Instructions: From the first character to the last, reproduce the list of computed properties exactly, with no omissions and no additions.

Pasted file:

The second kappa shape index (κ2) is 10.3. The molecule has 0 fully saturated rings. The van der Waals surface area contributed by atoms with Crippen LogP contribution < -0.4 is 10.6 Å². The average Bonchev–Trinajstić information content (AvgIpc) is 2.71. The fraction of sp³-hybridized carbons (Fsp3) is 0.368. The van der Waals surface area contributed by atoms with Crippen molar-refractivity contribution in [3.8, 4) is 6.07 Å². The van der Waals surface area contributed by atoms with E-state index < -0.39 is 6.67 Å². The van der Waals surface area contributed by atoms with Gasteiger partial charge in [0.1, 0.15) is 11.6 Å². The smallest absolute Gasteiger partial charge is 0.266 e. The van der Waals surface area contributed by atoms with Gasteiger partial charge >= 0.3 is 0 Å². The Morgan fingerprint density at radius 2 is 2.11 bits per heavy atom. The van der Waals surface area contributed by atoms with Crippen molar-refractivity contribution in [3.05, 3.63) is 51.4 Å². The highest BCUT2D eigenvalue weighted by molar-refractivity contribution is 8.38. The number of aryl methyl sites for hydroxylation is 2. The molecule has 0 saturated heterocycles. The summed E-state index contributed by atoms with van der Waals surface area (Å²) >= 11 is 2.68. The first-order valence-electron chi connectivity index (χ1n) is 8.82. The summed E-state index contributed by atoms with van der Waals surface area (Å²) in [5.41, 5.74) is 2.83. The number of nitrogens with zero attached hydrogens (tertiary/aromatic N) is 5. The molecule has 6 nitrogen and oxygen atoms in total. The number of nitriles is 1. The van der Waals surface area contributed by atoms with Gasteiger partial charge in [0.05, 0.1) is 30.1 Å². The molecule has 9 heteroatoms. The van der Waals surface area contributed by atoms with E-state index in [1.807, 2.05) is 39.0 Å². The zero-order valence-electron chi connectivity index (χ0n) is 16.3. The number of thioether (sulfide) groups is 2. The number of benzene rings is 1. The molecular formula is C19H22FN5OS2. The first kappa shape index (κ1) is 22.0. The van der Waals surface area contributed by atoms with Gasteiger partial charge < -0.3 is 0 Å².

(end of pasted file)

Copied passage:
The second kappa shape index (κ2) is 10.3. The molecule has 0 fully saturated rings. The van der Waals surface area contributed by atoms with Crippen LogP contribution < -0.4 is 10.6 Å². The average Bonchev–Trinajstić information content (AvgIpc) is 2.71. The fraction of sp³-hybridized carbons (Fsp3) is 0.368. The van der Waals surface area contributed by atoms with Crippen molar-refractivity contribution in [3.8, 4) is 6.07 Å². The van der Waals surface area contributed by atoms with E-state index < -0.39 is 6.67 Å². The van der Waals surface area contributed by atoms with Gasteiger partial charge in [0.1, 0.15) is 11.6 Å². The smallest absolute Gasteiger partial charge is 0.266 e. The van der Waals surface area contributed by atoms with Gasteiger partial charge >= 0.3 is 0 Å². The Morgan fingerprint density at radius 2 is 2.11 bits per heavy atom. The van der Waals surface area contributed by atoms with Crippen molar-refractivity contribution in [3.05, 3.63) is 51.4 Å². The highest BCUT2D eigenvalue weighted by molar-refractivity contribution is 8.38. The number of aryl methyl sites for hydroxylation is 2. The molecule has 0 saturated heterocycles. The summed E-state index contributed by atoms with van der Waals surface area (Å²) >= 11 is 2.68. The first-order valence-electron chi connectivity index (χ1n) is 8.82. The summed E-state index contributed by atoms with van der Waals surface area (Å²) in [5.41, 5.74) is 2.83. The number of nitrogens with zero attached hydrogens (tertiary/aromatic N) is 5. The molecule has 6 nitrogen and oxygen atoms in total. The number of nitriles is 1. The van der Waals surface area contributed by atoms with Gasteiger partial charge in [0.05, 0.1) is 30.1 Å². The molecule has 9 heteroatoms. The van der Waals surface area contributed by atoms with E-state index in [1.807, 2.05) is 39.0 Å². The zero-order valence-electron chi connectivity index (χ0n) is 16.3. The number of thioether (sulfide) groups is 2. The number of benzene rings is 1. The molecular formula is C19H22FN5OS2. The first kappa shape index (κ1) is 22.0. The van der Waals surface area contributed by atoms with Gasteiger partial charge < -0.3 is 0 Å².